Most cases of PWS are attributed to a spontaneous genetic error that occurs at or near the time of conception for unknown reasons. In a very small number of cases (2% or less), a genetic mutation that does not affect the parent is passed on to the child, and in these families, more than one child may be affected.
What causes PWS patients to constantly feel hungry?
People with PWS have a flaw in the hypothalamus part of their brain, which normally controls feelings of hunger and fullness. While the problem is not yet fully understood, it is apparent that people with this flaw are less likely to feel full; they have a continuous urge to eat which they find difficult to control. To compound this problem, people with PWS need less food because their bodies have less muscle tone and tend to burn fewer calories, so they tend to put on weight more easily.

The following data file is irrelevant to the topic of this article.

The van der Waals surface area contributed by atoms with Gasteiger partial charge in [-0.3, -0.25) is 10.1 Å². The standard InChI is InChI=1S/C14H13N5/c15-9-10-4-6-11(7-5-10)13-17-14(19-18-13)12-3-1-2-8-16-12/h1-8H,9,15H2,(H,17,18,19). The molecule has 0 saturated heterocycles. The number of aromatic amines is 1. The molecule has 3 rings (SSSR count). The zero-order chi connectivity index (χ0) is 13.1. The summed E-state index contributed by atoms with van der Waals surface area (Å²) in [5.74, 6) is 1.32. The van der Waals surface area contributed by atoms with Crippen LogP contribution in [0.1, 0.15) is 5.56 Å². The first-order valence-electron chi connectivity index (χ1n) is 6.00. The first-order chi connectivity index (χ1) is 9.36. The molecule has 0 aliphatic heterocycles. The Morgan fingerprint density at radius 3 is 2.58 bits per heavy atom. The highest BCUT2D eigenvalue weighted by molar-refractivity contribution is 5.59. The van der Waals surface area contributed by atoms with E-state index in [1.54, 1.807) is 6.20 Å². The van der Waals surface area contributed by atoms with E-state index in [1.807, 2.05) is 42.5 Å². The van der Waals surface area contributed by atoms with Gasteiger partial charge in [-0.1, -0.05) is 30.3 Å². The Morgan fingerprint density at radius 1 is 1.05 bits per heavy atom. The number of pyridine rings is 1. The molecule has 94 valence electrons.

Does the overeating associated with PWS begin at birth?
No, in fact newborns with PWS often cannot get enough nourishment because low muscle tone impairs their sucking ability. Many require special feeding techniques or tube feeding for several months after birth until muscle control improves. Sometimes in the following years, children with PWS develop an intense interest in food and can quickly gain excess weight if calories are not restricted.
What kind of behavioural problems do people with PWS have?